U.S. Ambassador-Designate Speaks of Priorities in Georgia

John Tefft, who has been recently nominated by President Bush as the U.S. new Ambassador to Georgia, outlined the U.S. priorities in relations with Georgia at the hearing of the Senate Foreign Relations Committee on May 24. In his statement, Tefft stressed that strengthening of democratic institutions, integration into Euro-Atlantic structures, moralization of ties with Russia and resolution of conflicts peacefully should be Georgia’s top priorities.

John Tefft, a native of Virginia, who currently occupies position of the Deputy Assistant Secretary of State for European and Eurasian Affairs, is a 33-year veteran of the Foreign Service and has served in Jerusalem, Hungary, Italy, Russia and Lithuania. In Georgia Ambassador Tefft will replace Richard Miles, whose term of service has already expired.

“I will try to fill the shoes of one of our most capable diplomats in the Foreign Service, Dick Miles. I followed him as Deputy Chief of Mission in Moscow many years ago, and I’m honored to be following him again in this new important assignment,” John Tefft said, while addressing the U.S. Senate Committee.

He said that Georgia, which is “the forefront of the U.S. President’s democracy agenda,” is a tremendous success story but much remains to be done to ensure that “the promises of the Rose Revolution are met.”

“First, Georgia must continue its commitment to build the institutions of democracy and ensure the rule of law. That is job number one in terms of making the Rose Revolution irreversible,” the U.S. Ambassador-designate said.

He said that it is vital to help Georgia, which is an important U.S. ally in the war on terror and in Operation Iraqi Freedom, in its NATO and EU aspiration.

John Tefft said that if confirmed as Ambassador in Tbilisi, he will help Georgia to find ways to move beyond “the problems of the past,” referring to Tbilisi’s strained relations with Russia and also to presence of Russian military bases in Georgia.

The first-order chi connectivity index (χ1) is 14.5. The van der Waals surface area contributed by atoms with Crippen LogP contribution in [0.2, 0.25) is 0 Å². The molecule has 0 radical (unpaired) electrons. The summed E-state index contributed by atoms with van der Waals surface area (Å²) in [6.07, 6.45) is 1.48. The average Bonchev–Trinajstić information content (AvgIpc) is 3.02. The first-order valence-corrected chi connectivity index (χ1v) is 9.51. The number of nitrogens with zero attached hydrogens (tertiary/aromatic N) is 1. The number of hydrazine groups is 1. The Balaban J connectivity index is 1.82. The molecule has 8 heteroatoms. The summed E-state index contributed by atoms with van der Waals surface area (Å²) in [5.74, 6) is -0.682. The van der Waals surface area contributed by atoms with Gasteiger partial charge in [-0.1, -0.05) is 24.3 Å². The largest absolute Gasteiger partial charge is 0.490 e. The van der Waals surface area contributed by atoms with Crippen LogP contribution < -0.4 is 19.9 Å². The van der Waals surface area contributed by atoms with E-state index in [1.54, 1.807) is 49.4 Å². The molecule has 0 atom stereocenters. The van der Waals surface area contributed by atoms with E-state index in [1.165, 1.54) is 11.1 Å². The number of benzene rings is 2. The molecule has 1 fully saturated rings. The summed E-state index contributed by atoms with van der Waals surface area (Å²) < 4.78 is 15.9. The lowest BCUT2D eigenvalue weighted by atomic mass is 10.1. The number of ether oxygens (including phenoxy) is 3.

“I believe it is essential for Georgia and Russia to establish a new, constructive relationship based on respect, shared economic interests and mutual security,” Tefft said.

“Georgia and Russia now have an opportunity to find a way forward on removing Russian bases from Georgian territory. I will do what I can to encourage both sides to make that possibility a reality,” he added.

Then Ambassador-designate spoke about the Georgia’s secessionist conflicts and said that for a success Georgia must “ultimately have control of its territory to ensure the security.”

“President Bush delivered a clear message in Tbilisi [on May 10] that now is the time for resolution of the separatist conflicts in Georgia.”

“A peaceful solution is the only answer to South Ossetia and Abkhazia, but the status quo should not remain,” Tefft stated.

He also said that inclusion of Georgia into Millennium Challenge Account aid project is yet another sign of the U.S. “trust in Georgia’s potential.”

“The United States has invested heavily in Georgia since 1991 – and it is essential today that we remain supportive of Georgia’s progress now in order to consolidate its democratic efforts. I am hopeful that a Millennium Challenge Account compact will soon be concluded, with an aim toward reducing poverty and improving the economy,” Tefft said.

Officials in Tbilisi say that they expect USD 120-125 million assistance from the U.S. in frames of Millennium Challenge Account.

If confirmed, John Tefft will service most of his term in Georgia in the new U.S. Embassy complex, which is currently under construction on a 20-acre site in the suburb of Tbilisi. Construction, which costs USD 114 million, is expected to be over in 2006.


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